THEOPHYL. As if He said, If perseverance could melt a judge defiled with every sin, how much more shall our prayers incline to mercy God the Father of all mercies! But some have given a more subtle meaning to the parable, saying, that the widow is a soul that has put off the old man, (that is, the devil,) who is her adversary, because she approaches God, the righteous Judge, who neither fears (because He is God alone) nor regards man, for with God there is no respect of persons. Upon the widow then, or soul ever supplicating Him against the devil, God shows mercy, and is softened by her importunity.
After having taught us that we must in the last days resort to prayer because of the dangers that are coming, our Lord adds, Nevertheless, when the Son of man comes, shall he find faith on the earth?
AUG. Our Lord speaks this of perfect faith, which is seldom found on earth. See how full the Church of God is; were there no faith, who would enter it? Were there perfect faith, who would not move mountains?
BEDE; When the Almighty Creator shall appear in the form of the Son of man, so scarce will the elect be, that not so much the cries of the faithful as the torpor of the others will hasten the world's fall. Our Lord speaks then as it were doubtfully, not that He really is in doubt, but to reprove us; just as we sometimes, in a matter of certainty, might use the words of doubt, as, for instance, in chiding a servant, "Remember, am I not your master?"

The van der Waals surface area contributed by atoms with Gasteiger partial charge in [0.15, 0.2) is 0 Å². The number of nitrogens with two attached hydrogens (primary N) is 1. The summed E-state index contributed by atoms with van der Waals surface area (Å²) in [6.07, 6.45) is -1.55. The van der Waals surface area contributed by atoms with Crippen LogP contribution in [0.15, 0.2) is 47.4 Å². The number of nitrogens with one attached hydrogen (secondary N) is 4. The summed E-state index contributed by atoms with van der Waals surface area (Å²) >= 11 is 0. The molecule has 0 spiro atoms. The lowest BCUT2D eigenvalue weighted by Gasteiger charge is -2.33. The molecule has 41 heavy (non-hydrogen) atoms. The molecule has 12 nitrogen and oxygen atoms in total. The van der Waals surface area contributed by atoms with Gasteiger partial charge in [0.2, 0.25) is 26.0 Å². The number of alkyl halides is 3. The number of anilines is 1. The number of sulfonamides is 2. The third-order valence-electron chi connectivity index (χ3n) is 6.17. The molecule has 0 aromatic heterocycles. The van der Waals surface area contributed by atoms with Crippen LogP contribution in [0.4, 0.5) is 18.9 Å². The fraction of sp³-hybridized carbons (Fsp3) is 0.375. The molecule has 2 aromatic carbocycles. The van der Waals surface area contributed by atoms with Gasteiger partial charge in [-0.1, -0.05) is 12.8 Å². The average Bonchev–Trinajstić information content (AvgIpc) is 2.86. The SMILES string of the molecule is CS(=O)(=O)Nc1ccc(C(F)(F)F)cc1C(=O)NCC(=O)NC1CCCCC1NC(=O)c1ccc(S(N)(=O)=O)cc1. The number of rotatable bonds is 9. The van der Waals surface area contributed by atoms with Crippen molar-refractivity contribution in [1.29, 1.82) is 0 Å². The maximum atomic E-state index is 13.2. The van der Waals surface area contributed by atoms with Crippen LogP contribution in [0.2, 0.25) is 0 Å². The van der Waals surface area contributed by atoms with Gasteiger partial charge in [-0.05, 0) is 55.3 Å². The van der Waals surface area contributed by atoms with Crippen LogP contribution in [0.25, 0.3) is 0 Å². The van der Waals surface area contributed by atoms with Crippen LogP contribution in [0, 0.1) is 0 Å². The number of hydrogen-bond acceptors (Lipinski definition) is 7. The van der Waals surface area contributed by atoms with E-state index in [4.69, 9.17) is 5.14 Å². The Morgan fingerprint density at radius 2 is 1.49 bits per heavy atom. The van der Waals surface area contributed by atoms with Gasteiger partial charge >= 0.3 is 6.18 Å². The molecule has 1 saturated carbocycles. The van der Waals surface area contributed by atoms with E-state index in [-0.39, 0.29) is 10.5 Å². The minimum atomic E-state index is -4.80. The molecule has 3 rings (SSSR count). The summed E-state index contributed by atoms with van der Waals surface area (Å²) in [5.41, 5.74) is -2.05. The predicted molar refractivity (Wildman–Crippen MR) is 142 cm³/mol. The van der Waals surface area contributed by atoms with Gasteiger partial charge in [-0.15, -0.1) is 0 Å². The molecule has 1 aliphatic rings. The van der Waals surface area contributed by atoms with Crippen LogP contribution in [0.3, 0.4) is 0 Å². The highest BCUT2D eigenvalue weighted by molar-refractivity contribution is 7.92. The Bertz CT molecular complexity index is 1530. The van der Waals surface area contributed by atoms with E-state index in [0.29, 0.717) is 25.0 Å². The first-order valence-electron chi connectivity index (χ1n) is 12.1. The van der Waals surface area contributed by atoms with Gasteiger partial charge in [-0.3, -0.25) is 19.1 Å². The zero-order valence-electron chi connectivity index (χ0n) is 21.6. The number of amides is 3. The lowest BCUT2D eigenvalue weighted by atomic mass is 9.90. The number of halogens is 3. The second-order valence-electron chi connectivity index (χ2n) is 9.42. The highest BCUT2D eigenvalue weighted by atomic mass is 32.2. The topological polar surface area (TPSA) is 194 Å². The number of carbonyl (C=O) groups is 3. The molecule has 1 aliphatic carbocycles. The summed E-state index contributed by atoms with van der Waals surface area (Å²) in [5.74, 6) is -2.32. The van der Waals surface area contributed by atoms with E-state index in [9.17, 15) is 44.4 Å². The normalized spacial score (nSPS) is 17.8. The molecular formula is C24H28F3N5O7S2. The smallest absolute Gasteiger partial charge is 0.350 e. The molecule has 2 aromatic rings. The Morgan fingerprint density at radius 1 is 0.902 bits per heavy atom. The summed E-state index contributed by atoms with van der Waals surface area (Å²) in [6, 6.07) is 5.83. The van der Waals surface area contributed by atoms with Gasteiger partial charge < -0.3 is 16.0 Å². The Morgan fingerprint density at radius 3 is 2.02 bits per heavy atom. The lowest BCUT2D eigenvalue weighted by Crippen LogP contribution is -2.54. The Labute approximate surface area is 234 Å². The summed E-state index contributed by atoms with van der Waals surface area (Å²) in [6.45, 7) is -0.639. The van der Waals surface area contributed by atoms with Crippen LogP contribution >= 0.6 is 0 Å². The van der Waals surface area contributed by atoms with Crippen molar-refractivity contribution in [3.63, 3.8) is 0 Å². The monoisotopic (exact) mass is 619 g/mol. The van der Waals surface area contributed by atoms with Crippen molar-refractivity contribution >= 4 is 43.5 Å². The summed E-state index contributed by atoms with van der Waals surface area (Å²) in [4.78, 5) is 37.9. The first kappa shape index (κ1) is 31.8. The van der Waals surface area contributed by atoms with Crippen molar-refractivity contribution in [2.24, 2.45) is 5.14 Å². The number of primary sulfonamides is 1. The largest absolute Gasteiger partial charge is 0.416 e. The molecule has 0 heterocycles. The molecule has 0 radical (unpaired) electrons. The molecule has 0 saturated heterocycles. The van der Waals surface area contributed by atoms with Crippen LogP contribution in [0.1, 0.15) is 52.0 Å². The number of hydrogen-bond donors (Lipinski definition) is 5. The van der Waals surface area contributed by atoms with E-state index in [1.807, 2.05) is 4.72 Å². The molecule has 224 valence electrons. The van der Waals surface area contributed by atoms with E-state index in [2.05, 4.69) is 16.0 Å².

AUG. Our Lord adds this to show, that when faith fails, prayer dies. In order to pray then, we must have faith, and that our faith fail not, we must pray. Faith pours forth prayer, and the pouring forth of the heart in prayer gives steadfastness to faith.
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AUG. Since faith is not a gift of the proud but of the humble, our Lord proceeds to add a parable concerning humility and against pride.
THEOPHYL. Pride also beyond all other passions disturbs the mind of man. And hence the very frequent warnings against it. It is moreover a contempt of God; for when a man ascribes the good he does to himself and not to God, what else is this but to deny God? For the sake then of those that so trust in themselves, that they will not ascribe the whole to God, and therefore despise others, He puts forth a parable, to show that righteousness, although it may bring man up to God, yet if he is clothed with pride, casts him down to hell.
GREEK EX. To be diligent in prayer was the lesson taught by our Lord in the parable of the widow and the judge, He now instructs us how we should direct our prayers to Him, in order that our prayers may not be fruitless. The Pharisee was condemned because he prayed heedlessly. As it follows, The Pharisee stood and prayed with himself.
THEOPHYL. It is said "standing," to denote his haughty temper. For his very posture betokens his extreme pride.
BASIL; "He prayed with himself," that is, not with God, his sin of pride sent him back into himself. It follows, God, I thank you.
AUG. His fault was not that he gave God thanks, but that he asked for nothing further. Because you are full and abounds, you have no need to say, Forgive us our debts. What then must be his guilt who impiously fights against grace, when he is condemned who proudly gives thanks? Let those hear who say, "God has made me man, I made myself righteous. O worse and more hateful than the Pharisee, who proudly called himself righteous, yet gave thanks to God that he was so.